Turns out I’ve been running in the Black Hole for years because it feeds me happy endorphins. Even today, during what was supposed to be an easy 10 mile run (10:30-11:00 pace) I threw in an 8:12 mile, just because it felt so good. I do this all the time; start out easy, warm up, go fast at the end – but never so fast that I’m breathing really hard. Yet at the same time, I’ve always wondered why my pace never seems to improve much.

So I’ve decided to re-think my training after the marathon and really try to stick with this 80/20 intensity training (so in a 30 mile week, only 6 miles would be at high intensity, the other 24 would be at low intensity). I may need to go with a heart monitor until I start to understand what a low intensity pace feels like. You would think that, after the many years of running I’ve accumulated I could just instinctively “feel” the intensity and adjust accordingly.  But for me it’s been years of going for an endorphin glow (which feels great). So I suspect this will be a tough habit to break.

August 6, 2015: Who reads this?

You are reading this because you find my writing amusing and approachable. You are a runner, you are a parent, you work full time (at home or in the office). You are part of Generation X and you embrace that. You are not religious; you might be agnostic (you are an atheist but you keep it mostly to yourself because you don’t want to get into a huge debate about it). Still, you are kind and compassionate, with or without religion. You like to drink, be it beer, wine, tequila (ding, ding, ding!), or some other liquor of choice. However you know to drink in moderation. You find that your definition of moderation has become much more relaxed as you move into mid-life.

She's got moxie!
She’s got moxie!

You are a geek or have geek tendencies; as a member of GenX you grew up embracing new technologies and found yourself an enthusiastic adopter of anything new. You do not long for a simpler time when televisions had dials and telephones had cords. You are an introvert; you like people and you like to socialize occasionally, but you need that alone time to recharge your battery. Often, that’s where running fits in well.

Your kids are anywhere from their early “tweens” to college-aged. Sometimes you want them to live at home forever. Sometimes you want them to move out tomorrow. Sometimes you are afraid they are going to be your future roommates, well into their 30s. You feel the world expected way more out of you as a parent than it did out of your parents. Nobody judged your parents for letting the television set babysit you. Or for leaving you home alone at age 12 for hours at a time. Your parents didn’t hover; they didn’t walk you to the park, stand no more than 20 feet away, and stare at you with eagle eyes as you slid, ran, and swung. But you have done that to your poor children, mostly out a combination of peer pressure and as a result of hearing John Walsh tell you how likely one of America’s Most Wanted will abduct your child if your eyes aren’t glued to them at all times.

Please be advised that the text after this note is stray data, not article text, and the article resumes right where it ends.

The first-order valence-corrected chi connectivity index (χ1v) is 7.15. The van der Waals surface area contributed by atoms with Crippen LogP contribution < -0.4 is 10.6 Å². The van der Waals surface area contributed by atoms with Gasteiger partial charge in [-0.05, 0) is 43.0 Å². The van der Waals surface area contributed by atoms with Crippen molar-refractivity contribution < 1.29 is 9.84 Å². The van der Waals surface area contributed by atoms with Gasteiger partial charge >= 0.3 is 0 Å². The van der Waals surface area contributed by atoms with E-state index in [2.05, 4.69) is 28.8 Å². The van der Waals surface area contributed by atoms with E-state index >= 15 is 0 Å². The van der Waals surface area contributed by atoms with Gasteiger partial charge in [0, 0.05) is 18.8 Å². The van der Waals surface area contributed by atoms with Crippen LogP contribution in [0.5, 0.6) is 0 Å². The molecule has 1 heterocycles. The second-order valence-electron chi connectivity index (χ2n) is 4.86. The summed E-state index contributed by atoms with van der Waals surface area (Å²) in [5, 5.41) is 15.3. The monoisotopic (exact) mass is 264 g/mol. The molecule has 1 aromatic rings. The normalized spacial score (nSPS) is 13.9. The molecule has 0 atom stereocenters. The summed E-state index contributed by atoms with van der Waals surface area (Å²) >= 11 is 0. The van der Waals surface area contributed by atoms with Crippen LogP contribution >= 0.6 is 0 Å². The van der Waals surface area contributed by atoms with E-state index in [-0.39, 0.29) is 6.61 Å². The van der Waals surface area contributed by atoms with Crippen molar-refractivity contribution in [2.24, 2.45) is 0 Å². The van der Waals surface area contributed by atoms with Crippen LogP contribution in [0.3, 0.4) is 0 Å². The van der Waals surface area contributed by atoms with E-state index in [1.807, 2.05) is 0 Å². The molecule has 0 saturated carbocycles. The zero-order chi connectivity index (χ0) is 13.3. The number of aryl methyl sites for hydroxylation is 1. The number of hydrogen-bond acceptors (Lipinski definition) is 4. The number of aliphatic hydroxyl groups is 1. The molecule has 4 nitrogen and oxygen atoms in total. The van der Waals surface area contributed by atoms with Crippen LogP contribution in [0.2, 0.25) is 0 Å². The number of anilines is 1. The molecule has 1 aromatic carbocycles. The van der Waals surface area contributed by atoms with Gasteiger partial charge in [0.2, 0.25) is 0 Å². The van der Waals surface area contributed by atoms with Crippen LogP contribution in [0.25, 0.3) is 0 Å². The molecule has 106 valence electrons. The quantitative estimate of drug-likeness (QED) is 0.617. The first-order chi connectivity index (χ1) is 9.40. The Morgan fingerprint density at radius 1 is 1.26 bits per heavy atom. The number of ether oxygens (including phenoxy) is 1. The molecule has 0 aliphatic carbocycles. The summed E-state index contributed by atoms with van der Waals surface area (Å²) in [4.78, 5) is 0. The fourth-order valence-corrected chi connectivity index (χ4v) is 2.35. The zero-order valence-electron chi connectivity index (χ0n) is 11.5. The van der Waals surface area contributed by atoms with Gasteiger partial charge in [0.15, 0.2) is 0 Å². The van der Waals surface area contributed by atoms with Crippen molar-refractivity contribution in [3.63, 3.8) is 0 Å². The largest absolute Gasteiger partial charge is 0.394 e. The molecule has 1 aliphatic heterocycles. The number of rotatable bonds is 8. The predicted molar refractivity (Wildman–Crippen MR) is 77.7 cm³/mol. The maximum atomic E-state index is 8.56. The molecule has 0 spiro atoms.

You are not working in your dream job or career. You realize you’ll need to find personal fulfillment outside of your job, and you’ll have to settle for a decent paycheck as professional fulfillment. You are creative; you dreamed of having a job where you would use your artistic talents to transform the world. Or the organization. Or your community. Or a single other person (other than your family). You could be a writer. A photographer. A painter. A performer of some type. You might express your artistry through gardening. Cooking. Anything. You have a creative spark in you. And a bit of a smart-ass in you as well.

Most importantly, you’ve got moxie. You aren’t afraid of sweat. You like to push yourself, physically. You like to set goals, and you are inspired by others who set goals and go after them with a passion and a focus, regardless of whether or not they always achieve them. You aren’t athletically gifted, but you are determined to figure out just how athletic you are. How tough. How fast. How much endurance you have. How much pain you can take.

You are a “why not” person. You are me.

August 3, 2015: Purpose

What is the purpose of this blog? I had several goals in mind when I started this blog:

  1. To connect with other people who, like me, love to run, but are not necessarily gifted athletes. Just ordinary people striving to do extraordinary things.
  2. To share my truths; my goals, my dreams, and my struggles, in the hopes that maybe I can provide some inspiration to someone else who faces similar truths. I’ve drawn so much inspiration from other runners out in the world; this is my small way to pay it forward. And building on this, to share what works (and doesn’t work) for me – maybe someone could learn from my mistakes?
  3. To write everyday. Because everyday I am a runner, but I am also a writer. The difference? I actually get out there and run on a regular basis. I cannot say the same for writing.

I’ll cover everything I’ve learned about running, including training, fueling, gear, race experiences, dealing with injuries. But I’ll also include some honesty about my life; what good is my perspective if I’m not sharing exactly what is shaping that perspective?

If I’m successful, then 365 days from today I’ll have over 300 posts. I’ll have connected with somebody; I will have improved at least one person’s running experience. I will have learned at least one valuable lesson from another runner in the world.